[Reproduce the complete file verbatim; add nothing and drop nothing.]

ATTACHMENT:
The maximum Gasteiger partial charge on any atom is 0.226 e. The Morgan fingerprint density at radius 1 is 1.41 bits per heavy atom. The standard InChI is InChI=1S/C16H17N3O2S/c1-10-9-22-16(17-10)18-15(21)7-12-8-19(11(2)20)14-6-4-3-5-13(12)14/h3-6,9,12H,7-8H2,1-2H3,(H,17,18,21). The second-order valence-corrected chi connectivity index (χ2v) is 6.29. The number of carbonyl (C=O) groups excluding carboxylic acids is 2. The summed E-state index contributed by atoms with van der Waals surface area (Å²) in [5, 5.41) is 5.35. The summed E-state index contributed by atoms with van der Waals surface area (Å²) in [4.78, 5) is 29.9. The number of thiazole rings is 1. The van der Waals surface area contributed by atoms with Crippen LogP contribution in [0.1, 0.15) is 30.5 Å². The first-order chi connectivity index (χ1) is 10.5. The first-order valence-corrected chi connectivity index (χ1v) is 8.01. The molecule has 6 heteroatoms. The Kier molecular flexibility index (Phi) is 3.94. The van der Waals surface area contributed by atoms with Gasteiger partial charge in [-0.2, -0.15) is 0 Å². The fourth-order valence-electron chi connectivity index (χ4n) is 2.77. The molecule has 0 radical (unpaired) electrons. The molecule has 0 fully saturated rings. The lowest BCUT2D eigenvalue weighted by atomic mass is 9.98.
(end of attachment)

The maximum Gasteiger partial charge on any atom is 0.226 e. The Morgan fingerprint density at radius 1 is 1.41 bits per heavy atom. The standard InChI is InChI=1S/C16H17N3O2S/c1-10-9-22-16(17-10)18-15(21)7-12-8-19(11(2)20)14-6-4-3-5-13(12)14/h3-6,9,12H,7-8H2,1-2H3,(H,17,18,21). The second-order valence-corrected chi connectivity index (χ2v) is 6.29. The number of carbonyl (C=O) groups excluding carboxylic acids is 2. The summed E-state index contributed by atoms with van der Waals surface area (Å²) in [5, 5.41) is 5.35. The summed E-state index contributed by atoms with van der Waals surface area (Å²) in [4.78, 5) is 29.9. The number of thiazole rings is 1. The van der Waals surface area contributed by atoms with Crippen LogP contribution in [0.1, 0.15) is 30.5 Å². The first-order chi connectivity index (χ1) is 10.5. The first-order valence-corrected chi connectivity index (χ1v) is 8.01. The molecule has 6 heteroatoms. The Kier molecular flexibility index (Phi) is 3.94. The van der Waals surface area contributed by atoms with Gasteiger partial charge in [-0.2, -0.15) is 0 Å². The fourth-order valence-electron chi connectivity index (χ4n) is 2.77. The molecule has 0 radical (unpaired) electrons. The molecule has 0 fully saturated rings. The lowest BCUT2D eigenvalue weighted by atomic mass is 9.98.